University research has recently proven that cancer patients may be able to withstand potentially lethal does of radiation treatment.

Chemotherapy is a standard treatment administered to a patient to destroy cancer cells. However, high doses become dangerous when the drug, which often fails to discriminate between cancerous and healthy cells, causes irreversible damage to healthy cells.

Associate Dentistry Prof. Dr. Jian-Guo Geng and his team have pinpointed the gastrointestinal tract as a potential solution to damaging doses of chemotherapy. Their study, recently published in the scientific journal Nature, shows that if the gastrointestinal tract is protected, it is able to nourish tissues in the body to increase the potential of healthy tissue surviving the radiation treatment.

“If you have more intestinal stem cells, you will be able to repair the damages caused by chemotherapy,” Geng said.

Geng and his colleagues discovered that when a specific protein, Robo1, binds with the molecule Slit2 on intestinal stem cells, this mechanism boosts cells’ healing effect.

By adding extra stem cells in the gastrointestinal tract, healthy tissues could be shielded from the radiation without decreasing tumor sensitivity to chemotherapy.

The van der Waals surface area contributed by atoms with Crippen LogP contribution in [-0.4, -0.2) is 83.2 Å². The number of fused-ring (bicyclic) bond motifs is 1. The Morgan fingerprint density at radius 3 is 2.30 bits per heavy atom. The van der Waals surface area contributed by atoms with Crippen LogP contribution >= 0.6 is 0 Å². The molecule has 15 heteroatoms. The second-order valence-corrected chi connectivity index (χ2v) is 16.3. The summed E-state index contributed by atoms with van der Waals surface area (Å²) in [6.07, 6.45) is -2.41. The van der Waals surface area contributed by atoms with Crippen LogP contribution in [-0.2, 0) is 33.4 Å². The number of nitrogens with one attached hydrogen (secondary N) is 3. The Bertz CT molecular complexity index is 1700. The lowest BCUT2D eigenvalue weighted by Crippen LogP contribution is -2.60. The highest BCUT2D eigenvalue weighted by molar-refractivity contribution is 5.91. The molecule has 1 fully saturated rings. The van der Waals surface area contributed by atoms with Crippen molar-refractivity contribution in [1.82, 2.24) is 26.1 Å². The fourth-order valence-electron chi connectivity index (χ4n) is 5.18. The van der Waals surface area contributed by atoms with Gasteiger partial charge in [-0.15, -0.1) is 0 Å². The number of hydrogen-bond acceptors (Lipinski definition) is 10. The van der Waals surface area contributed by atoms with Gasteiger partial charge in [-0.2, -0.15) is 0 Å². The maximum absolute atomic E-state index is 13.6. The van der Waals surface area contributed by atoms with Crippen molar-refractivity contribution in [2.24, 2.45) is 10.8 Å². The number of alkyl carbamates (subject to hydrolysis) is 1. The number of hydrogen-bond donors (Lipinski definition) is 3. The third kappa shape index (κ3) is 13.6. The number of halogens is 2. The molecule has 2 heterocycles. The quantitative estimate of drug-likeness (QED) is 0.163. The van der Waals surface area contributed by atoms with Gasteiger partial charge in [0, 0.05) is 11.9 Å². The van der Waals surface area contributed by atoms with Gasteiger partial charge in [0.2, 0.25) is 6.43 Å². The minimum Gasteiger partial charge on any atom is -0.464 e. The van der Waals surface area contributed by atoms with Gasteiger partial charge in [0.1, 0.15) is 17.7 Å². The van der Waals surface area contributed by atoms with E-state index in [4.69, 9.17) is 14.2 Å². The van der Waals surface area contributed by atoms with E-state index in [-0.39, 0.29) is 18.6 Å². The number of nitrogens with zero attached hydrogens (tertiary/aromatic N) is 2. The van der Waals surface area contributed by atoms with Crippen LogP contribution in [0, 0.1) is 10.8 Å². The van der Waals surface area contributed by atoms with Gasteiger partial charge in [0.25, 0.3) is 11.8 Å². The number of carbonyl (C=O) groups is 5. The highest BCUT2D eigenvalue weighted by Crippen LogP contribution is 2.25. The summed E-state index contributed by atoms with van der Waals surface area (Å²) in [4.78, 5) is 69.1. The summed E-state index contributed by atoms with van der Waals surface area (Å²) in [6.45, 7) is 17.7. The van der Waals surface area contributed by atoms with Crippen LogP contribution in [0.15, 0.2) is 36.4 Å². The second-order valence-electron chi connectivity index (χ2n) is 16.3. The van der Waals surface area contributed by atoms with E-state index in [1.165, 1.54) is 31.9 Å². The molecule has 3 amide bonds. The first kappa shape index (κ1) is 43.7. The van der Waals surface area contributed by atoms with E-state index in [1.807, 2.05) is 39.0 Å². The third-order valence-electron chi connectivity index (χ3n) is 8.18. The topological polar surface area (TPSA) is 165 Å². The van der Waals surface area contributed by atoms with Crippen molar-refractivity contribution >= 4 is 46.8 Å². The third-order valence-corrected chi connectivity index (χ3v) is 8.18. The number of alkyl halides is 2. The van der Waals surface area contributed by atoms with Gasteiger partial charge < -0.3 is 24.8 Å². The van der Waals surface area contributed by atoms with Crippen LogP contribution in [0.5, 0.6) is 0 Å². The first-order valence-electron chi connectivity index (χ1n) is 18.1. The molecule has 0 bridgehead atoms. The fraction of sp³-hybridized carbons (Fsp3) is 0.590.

While a natural amount of intestinal stem cells heal damaged organs and tissues, the addition of extra stem cells enhances the protection of the intestine. The “normal” amounts of stem cells cannot guard the body from damage done by chemotherapy.

When the application of the additional stem cells was tested on mice, results showed overall lessened gut impairment and lower fatality. About 70 percent of mice survived the potentially lethal dose of chemotherapy, compared to the 100 percent mortality rate in mice without stem cell treatment.

Geng said the next step will be to translate his study to humans. He said his study will be FDA approved within the next few years.

In the future, if gastrointestinal tract studies on humans prove successful, this area of treatment has the potential to help people undergo higher doses of chemotherapy so that the malignant tumors can be targeted and eradicated without harming the body.

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